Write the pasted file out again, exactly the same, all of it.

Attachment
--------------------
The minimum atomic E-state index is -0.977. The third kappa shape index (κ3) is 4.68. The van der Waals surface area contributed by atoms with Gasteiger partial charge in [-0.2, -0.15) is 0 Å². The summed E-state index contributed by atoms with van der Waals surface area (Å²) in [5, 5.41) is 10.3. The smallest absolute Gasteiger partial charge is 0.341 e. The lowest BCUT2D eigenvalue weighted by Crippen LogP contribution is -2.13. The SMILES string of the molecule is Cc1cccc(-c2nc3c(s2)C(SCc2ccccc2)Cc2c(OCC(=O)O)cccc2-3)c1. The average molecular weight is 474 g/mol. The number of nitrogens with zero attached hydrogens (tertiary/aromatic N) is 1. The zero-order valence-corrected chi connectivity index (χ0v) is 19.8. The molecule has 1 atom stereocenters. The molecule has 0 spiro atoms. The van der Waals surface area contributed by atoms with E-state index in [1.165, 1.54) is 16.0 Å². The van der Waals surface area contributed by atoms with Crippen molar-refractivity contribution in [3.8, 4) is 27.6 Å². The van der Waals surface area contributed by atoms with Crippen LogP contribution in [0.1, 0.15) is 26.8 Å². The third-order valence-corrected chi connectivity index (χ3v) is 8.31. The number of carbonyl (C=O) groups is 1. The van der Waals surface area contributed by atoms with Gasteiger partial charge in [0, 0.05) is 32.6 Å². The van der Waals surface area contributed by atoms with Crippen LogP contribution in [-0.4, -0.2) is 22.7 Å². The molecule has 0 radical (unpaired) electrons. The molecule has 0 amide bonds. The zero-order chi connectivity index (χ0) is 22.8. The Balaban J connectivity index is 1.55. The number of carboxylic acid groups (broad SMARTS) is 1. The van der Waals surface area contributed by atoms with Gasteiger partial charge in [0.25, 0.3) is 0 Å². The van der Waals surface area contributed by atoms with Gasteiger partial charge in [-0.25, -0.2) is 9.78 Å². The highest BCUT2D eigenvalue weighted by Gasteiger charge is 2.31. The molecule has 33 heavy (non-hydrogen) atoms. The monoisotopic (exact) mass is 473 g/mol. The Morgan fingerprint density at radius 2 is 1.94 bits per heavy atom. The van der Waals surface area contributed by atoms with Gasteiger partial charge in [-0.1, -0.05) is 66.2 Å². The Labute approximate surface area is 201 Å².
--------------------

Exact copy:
The minimum atomic E-state index is -0.977. The third kappa shape index (κ3) is 4.68. The van der Waals surface area contributed by atoms with Gasteiger partial charge in [-0.2, -0.15) is 0 Å². The summed E-state index contributed by atoms with van der Waals surface area (Å²) in [5, 5.41) is 10.3. The smallest absolute Gasteiger partial charge is 0.341 e. The lowest BCUT2D eigenvalue weighted by Crippen LogP contribution is -2.13. The SMILES string of the molecule is Cc1cccc(-c2nc3c(s2)C(SCc2ccccc2)Cc2c(OCC(=O)O)cccc2-3)c1. The average molecular weight is 474 g/mol. The number of nitrogens with zero attached hydrogens (tertiary/aromatic N) is 1. The zero-order valence-corrected chi connectivity index (χ0v) is 19.8. The molecule has 1 atom stereocenters. The molecule has 0 spiro atoms. The van der Waals surface area contributed by atoms with E-state index in [1.165, 1.54) is 16.0 Å². The van der Waals surface area contributed by atoms with Crippen molar-refractivity contribution in [3.8, 4) is 27.6 Å². The van der Waals surface area contributed by atoms with Crippen LogP contribution in [0.1, 0.15) is 26.8 Å². The third-order valence-corrected chi connectivity index (χ3v) is 8.31. The number of carbonyl (C=O) groups is 1. The van der Waals surface area contributed by atoms with Gasteiger partial charge in [0, 0.05) is 32.6 Å². The van der Waals surface area contributed by atoms with Crippen LogP contribution in [-0.4, -0.2) is 22.7 Å². The molecule has 0 radical (unpaired) electrons. The molecule has 0 amide bonds. The zero-order chi connectivity index (χ0) is 22.8. The Balaban J connectivity index is 1.55. The number of carboxylic acid groups (broad SMARTS) is 1. The van der Waals surface area contributed by atoms with Gasteiger partial charge in [0.25, 0.3) is 0 Å². The van der Waals surface area contributed by atoms with Gasteiger partial charge in [-0.25, -0.2) is 9.78 Å². The highest BCUT2D eigenvalue weighted by Gasteiger charge is 2.31. The molecule has 33 heavy (non-hydrogen) atoms. The monoisotopic (exact) mass is 473 g/mol. The Morgan fingerprint density at radius 2 is 1.94 bits per heavy atom. The van der Waals surface area contributed by atoms with Gasteiger partial charge in [-0.1, -0.05) is 66.2 Å². The Labute approximate surface area is 201 Å².